However, a company which has already become insolvent in accordance with the prevailing law shall not be eligible to reduce its capital pursuant to Companies Act.
Once a company has adopted a special resolution for reducing its share capital, it shall make a petition to the Court for an order confirming the reduction.
Submitting te details of claimants
The director or company secretary of a company shall, as ordered by the Court, submit to the Court a real and true list of creditors of the company, if any, setting out, inter alias, their names, addresses and amount of debt repayable to each of them, at the commencement of hearing of the petition for reducing the capital of the company. If the list of creditors submitted is found to contain any false statement or omission, the director of the company who submits such list and the officer who signs such list shall be liable to punishment under this Act.
Hearing of petition
Once a a petition is made, the concerned company shall, prior to the hearing of such petition, publish a public notice in a daily newspaper of national circulation for at least 3 times, setting out the venue and date of hearing on the reduction of share capital of the company.
Court Order and Protection of Claimants Rights
Every person who is entitled to any debt or claim under the prevailing law at the time of commencement of the winding up or insolvency of a company shall be entitled to submit his claim and objection to the reduction of share capital of the company.
Irrespective of whether the creditors whose debts are yet to be discharged or determined, out of the creditors whose names are entered on the list submitted, do or do not consent to the reduction of capital in the case where the company admits the full amount of the debts or claims made by the creditors, or though not admitting it, agrees to make provision of moneys required to pay such amount and makes required provision for the same by executing a bond undertaking to pay the full amount within a certain date, then the Court may issue order confirming the reduction of the share capital. In taking action for approval on a proposed reduction of share capital which involves either the diminution of any liability in respect of unpaid share capital or the paying back to an shareholder of any amount paid for shares, the Court may, if, having regard to the circumstances and available evidence, it thinks proper so to do, direct that the, right of the person entitled to submit his claim and objection to the reduction of share capital of the company, shall not apply to any specific creditor.
If the Court is satisfied, with respect to the creditors who are entitled to object to the resolution on reduction of capital, that either their consent to the reduction has been obtained or their debts or claim have been discharged or have been determined and are at the state of discharge, or have been secured, it may make an order confirming the reduction, specifying appropriate conditions.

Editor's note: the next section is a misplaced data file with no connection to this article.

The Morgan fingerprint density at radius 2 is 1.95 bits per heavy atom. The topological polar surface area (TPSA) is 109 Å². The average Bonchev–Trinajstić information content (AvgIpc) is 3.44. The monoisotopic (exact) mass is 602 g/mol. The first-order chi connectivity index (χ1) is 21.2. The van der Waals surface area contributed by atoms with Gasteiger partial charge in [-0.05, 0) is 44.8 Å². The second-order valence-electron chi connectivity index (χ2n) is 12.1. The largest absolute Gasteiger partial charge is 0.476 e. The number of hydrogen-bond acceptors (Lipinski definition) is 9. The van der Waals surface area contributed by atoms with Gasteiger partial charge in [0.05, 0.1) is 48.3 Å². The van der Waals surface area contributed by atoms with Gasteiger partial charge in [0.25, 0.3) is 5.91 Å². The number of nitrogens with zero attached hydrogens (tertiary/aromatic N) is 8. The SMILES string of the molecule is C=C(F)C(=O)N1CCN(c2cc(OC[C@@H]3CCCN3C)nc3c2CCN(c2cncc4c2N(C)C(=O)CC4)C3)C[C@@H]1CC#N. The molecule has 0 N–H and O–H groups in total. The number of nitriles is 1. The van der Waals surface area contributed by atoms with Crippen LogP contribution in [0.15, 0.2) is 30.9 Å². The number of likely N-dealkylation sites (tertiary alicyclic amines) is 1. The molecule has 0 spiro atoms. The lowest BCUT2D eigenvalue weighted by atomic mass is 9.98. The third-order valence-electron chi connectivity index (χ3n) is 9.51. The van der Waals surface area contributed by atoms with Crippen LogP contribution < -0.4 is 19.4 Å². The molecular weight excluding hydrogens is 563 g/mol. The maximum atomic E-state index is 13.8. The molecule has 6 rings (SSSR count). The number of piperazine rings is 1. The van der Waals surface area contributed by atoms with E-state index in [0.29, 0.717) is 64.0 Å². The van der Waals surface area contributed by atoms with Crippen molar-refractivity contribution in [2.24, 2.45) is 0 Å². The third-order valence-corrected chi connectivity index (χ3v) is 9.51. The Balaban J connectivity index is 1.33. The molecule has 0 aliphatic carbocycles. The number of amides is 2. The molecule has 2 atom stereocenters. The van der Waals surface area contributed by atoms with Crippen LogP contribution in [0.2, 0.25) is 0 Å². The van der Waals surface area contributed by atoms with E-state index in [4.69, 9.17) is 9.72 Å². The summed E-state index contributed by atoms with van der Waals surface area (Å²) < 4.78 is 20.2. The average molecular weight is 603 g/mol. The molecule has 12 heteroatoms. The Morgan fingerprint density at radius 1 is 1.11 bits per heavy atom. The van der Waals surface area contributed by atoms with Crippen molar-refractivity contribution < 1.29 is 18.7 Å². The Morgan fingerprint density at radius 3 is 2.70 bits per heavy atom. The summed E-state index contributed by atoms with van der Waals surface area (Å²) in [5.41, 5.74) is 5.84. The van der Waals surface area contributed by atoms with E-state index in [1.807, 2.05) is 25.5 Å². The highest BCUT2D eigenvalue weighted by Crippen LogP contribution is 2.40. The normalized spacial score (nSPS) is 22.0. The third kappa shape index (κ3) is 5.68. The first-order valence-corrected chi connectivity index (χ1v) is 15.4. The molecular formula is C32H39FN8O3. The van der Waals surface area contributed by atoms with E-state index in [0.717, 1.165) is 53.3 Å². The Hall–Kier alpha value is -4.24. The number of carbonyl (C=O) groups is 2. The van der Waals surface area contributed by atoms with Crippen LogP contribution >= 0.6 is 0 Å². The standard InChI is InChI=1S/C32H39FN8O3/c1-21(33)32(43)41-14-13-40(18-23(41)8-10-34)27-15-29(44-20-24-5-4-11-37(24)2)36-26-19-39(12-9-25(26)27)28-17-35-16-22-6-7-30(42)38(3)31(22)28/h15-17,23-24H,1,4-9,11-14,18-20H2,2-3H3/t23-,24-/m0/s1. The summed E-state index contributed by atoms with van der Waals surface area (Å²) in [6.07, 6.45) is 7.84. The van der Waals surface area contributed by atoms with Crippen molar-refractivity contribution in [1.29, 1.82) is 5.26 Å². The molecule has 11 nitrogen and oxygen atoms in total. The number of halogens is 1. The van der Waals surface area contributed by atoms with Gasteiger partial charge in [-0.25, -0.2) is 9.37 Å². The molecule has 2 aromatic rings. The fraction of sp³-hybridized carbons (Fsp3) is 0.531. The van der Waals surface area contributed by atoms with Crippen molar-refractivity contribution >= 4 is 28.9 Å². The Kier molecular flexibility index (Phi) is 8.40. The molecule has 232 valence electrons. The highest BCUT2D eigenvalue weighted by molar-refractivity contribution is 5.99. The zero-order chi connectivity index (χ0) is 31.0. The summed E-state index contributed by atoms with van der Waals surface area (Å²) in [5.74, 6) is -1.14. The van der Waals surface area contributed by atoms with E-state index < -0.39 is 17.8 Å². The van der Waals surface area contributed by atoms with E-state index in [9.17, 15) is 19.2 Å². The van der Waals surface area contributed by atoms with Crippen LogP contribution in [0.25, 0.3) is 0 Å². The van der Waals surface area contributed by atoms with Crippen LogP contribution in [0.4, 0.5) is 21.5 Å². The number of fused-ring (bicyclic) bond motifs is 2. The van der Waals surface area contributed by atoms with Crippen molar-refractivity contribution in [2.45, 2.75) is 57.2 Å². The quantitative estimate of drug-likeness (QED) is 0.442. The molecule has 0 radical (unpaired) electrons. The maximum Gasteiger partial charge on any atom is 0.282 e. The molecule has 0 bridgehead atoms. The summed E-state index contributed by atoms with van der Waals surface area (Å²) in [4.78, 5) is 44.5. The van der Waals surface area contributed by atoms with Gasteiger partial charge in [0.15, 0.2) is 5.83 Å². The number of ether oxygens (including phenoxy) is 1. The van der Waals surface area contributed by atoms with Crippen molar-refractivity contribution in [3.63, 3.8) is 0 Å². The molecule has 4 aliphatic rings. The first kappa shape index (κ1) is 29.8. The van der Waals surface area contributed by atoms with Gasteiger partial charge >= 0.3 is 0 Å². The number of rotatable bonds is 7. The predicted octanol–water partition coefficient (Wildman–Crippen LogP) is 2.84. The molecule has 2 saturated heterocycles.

Implementation of Court Order
Where the Court makes an order, it may, if it thinks proper so to do, order directing that the concerned company, of which resolution to reduce capital has been so confirmed, shall, for a specified periods, add to its names the last words thereof the words “capital reduced” and publish necessary notice with a view to giving information to the general public about the reasons and causes for such reduction and other important information in regard thereto .
The contents of the terms in an order issued by the Court, in the course of confirming a resolution for the reduction of capital shall be deemed to have ipso facto been incorporated in the MOA and AOA of the company; and the MOA and AOA shall be deemed to have been amended to that extent. Furthermore, where the share capital of a company is reduced, the director or company secretary of that company shall mention and authenticate that matter in each share certificate issued by such company.
Liability of the shareholders towards the reduced share capital
It should be clearly unterstood that no shareholder shall be liable to pay an amount in excess of the face value of a share at the time of the subscription of such share by him.
However, a person who was a shareholder of a company at the date of issue by the Court of an order confirming the resolution for reducing the capital of the company shall be liable to pay an amount not exceeding the amount which he would have been liable to pay if the company had undergone insolvency and commenced insolvency proceedings on the day immediately before the said date, if: